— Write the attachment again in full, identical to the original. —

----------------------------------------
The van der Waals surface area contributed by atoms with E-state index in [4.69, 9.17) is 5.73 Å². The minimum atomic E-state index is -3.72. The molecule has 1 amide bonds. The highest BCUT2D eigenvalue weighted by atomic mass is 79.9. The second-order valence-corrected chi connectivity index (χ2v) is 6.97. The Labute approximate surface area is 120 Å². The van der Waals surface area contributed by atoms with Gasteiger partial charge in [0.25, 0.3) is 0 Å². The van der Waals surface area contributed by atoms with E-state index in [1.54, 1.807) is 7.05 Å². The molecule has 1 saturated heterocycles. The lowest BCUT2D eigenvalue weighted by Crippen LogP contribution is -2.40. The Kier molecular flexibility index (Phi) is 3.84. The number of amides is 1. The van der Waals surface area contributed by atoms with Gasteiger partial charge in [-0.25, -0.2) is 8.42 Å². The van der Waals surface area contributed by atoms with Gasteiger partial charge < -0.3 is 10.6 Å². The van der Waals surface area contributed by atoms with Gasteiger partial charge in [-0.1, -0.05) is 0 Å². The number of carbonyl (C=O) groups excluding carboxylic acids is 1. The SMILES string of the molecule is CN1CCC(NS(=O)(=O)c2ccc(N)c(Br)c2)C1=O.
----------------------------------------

The van der Waals surface area contributed by atoms with E-state index in [4.69, 9.17) is 5.73 Å². The minimum atomic E-state index is -3.72. The molecule has 1 amide bonds. The highest BCUT2D eigenvalue weighted by atomic mass is 79.9. The second-order valence-corrected chi connectivity index (χ2v) is 6.97. The Labute approximate surface area is 120 Å². The van der Waals surface area contributed by atoms with Gasteiger partial charge in [0.25, 0.3) is 0 Å². The van der Waals surface area contributed by atoms with E-state index in [1.54, 1.807) is 7.05 Å². The molecule has 1 saturated heterocycles. The lowest BCUT2D eigenvalue weighted by Crippen LogP contribution is -2.40. The Kier molecular flexibility index (Phi) is 3.84. The number of amides is 1. The van der Waals surface area contributed by atoms with Gasteiger partial charge in [-0.25, -0.2) is 8.42 Å². The van der Waals surface area contributed by atoms with Gasteiger partial charge < -0.3 is 10.6 Å². The van der Waals surface area contributed by atoms with Gasteiger partial charge in [-0.1, -0.05) is 0 Å². The number of carbonyl (C=O) groups excluding carboxylic acids is 1. The SMILES string of the molecule is CN1CCC(NS(=O)(=O)c2ccc(N)c(Br)c2)C1=O.